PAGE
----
As an enterprise architect, working primarily in the Microsoft Cloud, I often get asked questions about which form solution a Client should move forward with in their enterprise. It usually starts with one form that a business person has requested or suggested, or with one team that wishes to publish a few forms. The request and the questions quickly spread to multiple teams that want to do something similar in the spirit of “Going Digital”!
Do we continue to use InfoPath like we used to? Do we use SharePoint Designer to create a list form? Are they still supported, because we’ve heard they’re not? Do we create a custom form on a SharePoint site page with a custom web part… maybe a full page web part? Do we use Microsoft PowerApps, Microsoft Forms, or a third party solution?
So, I thought I’d share my practical thoughts here to hopefully benefit many people wondering about the same questions. Microsoft has a long history of form solutions which have come and gone, especially in the case of SharePoint. The SharePoint and Microsoft technology stacks which are used to build and host online forms has gone through significant flux in recent years. It started with the announcement that Microsoft would discontinue InfoPath back in January 2014 (anyone remember the InfoPath funeral at the SharePoint conference). After several years of flux, we finally have a clear path forward for online forms in SharePoint and in the Microsoft Cloud.
Let’s Be Clear on InfoPath and SharePoint Designer
First of all, let’s be clear on these technologies – Microsoft has clarified in recent years that InfoPath and SharePoint Designer will in fact be supported in their last versions, InfoPath 2013 (the client application, as a separate download) and SharePoint Designer 2013, until July 2026. InfoPath is not included with Office 2016 or later. This means that current and the most recently released versions of SharePoint, so SharePoint 2016 and SharePoint 2019, will support artifacts created in InfoPath 2013 and SharePoint Designer 2013, as will SharePoint Online… until further notice. However, Microsoft has also been clear that no new work… not features, not updates, not patches… will be put into InfoPath 2013 or SharePoint Designer 2013. Those are the last versions of those applications.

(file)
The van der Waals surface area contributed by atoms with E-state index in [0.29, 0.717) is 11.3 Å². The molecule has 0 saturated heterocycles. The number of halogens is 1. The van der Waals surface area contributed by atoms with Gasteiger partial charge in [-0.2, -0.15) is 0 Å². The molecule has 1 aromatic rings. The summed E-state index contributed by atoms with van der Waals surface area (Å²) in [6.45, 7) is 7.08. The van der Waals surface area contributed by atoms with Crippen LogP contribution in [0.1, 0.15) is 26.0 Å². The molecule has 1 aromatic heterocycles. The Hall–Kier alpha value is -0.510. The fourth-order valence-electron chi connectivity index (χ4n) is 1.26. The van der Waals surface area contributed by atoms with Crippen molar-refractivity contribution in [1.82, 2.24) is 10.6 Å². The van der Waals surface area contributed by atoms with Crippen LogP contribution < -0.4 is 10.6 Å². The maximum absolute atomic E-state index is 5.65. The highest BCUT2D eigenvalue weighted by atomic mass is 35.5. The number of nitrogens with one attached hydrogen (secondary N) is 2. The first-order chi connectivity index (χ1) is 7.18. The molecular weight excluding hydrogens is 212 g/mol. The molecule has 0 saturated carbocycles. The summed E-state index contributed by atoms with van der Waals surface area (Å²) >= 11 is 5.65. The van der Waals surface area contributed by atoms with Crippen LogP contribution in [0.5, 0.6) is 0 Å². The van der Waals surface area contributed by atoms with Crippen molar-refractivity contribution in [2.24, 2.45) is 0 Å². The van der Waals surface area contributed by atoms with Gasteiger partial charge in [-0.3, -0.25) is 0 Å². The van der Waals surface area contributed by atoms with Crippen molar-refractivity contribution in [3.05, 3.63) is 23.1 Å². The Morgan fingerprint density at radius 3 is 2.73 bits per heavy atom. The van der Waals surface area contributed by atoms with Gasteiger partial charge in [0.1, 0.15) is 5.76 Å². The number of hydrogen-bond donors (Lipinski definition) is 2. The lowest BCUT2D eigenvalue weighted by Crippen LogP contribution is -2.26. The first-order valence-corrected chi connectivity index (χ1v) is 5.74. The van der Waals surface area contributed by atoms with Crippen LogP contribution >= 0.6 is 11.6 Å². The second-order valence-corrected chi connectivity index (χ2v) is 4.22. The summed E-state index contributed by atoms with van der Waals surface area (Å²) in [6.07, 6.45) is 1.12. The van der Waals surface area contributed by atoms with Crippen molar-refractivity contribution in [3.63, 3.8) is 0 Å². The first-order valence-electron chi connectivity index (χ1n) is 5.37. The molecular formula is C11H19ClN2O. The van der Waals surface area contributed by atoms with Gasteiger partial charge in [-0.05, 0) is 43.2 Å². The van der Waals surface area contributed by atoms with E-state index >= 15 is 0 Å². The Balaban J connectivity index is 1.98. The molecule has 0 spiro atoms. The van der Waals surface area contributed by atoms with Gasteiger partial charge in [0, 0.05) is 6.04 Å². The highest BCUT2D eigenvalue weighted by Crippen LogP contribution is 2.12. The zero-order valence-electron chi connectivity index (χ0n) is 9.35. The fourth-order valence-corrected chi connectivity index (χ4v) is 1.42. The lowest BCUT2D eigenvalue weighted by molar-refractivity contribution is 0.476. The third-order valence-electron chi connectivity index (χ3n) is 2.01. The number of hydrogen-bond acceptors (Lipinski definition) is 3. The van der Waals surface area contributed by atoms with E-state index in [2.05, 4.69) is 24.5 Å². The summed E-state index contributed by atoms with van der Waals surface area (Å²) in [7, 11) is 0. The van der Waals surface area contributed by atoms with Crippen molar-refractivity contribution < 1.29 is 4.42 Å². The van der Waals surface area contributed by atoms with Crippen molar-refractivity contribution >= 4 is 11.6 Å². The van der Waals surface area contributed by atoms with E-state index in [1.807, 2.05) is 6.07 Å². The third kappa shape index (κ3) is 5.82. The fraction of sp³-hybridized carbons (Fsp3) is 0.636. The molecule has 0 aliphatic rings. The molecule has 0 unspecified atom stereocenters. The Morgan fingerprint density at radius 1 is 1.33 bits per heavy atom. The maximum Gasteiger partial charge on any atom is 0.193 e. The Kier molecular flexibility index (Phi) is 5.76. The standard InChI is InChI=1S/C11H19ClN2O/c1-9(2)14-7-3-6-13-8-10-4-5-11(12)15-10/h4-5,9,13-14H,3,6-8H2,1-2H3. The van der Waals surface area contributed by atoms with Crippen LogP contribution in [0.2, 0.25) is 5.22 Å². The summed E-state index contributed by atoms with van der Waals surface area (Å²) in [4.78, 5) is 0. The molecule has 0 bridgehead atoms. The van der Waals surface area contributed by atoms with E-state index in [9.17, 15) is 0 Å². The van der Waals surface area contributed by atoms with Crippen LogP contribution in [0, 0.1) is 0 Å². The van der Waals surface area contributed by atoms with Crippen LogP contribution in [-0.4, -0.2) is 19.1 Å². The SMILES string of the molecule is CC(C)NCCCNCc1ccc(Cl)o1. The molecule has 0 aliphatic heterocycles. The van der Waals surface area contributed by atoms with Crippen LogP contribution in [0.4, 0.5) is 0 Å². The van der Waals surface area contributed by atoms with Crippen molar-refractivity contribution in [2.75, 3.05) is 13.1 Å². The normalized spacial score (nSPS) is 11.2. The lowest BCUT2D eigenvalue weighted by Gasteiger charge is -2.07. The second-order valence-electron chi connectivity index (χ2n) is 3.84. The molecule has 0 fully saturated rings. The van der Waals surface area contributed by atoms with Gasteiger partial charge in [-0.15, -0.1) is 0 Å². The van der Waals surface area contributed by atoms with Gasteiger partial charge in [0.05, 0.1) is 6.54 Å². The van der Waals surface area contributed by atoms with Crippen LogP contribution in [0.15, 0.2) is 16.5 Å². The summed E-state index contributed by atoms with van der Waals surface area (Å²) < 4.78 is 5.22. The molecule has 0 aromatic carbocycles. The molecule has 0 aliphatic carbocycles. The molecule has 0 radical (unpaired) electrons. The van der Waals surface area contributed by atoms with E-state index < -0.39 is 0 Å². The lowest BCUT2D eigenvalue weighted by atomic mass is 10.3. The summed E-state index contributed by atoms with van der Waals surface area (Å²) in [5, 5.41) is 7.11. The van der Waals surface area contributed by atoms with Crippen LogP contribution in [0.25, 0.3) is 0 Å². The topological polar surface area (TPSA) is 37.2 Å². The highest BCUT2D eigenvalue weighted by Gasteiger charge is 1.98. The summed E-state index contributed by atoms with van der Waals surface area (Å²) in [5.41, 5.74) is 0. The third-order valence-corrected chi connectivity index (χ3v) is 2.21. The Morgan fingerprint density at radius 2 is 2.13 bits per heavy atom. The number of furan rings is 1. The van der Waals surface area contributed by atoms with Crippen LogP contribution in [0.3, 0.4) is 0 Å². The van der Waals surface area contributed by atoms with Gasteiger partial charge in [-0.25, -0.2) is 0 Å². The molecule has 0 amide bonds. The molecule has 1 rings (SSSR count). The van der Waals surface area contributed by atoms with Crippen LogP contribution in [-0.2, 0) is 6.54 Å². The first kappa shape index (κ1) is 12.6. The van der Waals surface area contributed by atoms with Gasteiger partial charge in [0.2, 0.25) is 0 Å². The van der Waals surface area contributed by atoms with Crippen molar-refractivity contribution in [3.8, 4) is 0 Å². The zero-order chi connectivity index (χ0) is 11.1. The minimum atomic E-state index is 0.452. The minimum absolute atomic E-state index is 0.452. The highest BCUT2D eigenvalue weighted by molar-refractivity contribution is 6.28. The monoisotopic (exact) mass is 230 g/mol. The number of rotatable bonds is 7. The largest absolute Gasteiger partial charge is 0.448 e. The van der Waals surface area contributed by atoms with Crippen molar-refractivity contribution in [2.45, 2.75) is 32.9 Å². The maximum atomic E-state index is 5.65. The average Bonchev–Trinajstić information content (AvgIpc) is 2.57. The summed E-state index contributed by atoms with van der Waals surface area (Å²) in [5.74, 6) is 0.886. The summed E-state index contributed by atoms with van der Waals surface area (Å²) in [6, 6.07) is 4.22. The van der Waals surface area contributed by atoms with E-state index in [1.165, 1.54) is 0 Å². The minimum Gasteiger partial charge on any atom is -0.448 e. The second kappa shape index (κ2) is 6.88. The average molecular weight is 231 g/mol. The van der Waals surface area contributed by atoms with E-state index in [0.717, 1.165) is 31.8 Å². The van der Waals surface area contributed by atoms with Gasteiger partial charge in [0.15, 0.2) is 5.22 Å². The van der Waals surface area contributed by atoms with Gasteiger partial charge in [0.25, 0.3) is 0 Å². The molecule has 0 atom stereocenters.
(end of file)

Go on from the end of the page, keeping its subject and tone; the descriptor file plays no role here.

This effectively means that InfoPath and SharePoint Designer are on life support, but are still supported for those on premise and online solutions… I believe the intention here is to support Microsoft customers that already have a large current investment in using InfoPath and SharePoint Designer and cannot yet move to the new modern capabilities.
This also means that new modern capabilities added to SharePoint Online will likely not work or integrate with InfoPath or SharePoint Designer. Effectively, the real use cases in which InfoPath and SharePoint Designer may be used with SharePoint Online sites will get more and more narrow, over a long period of time, until 2026 in fact.
What you’ve built in the past is still supported, and you could still likely use the tools, but it’s highly recommended that you don’t look to these technologies to build anything new, modern, or supported on mobile, or integrated across the Microsoft Cloud. You will have a long uphill battle!
Microsoft’s Go Forward Online Form Solutions: PowerApps & Forms
As many will tell you, Microsoft’s go forward solutions for Online Forms in the Cloud include both Microsoft PowerApps and Microsoft Forms.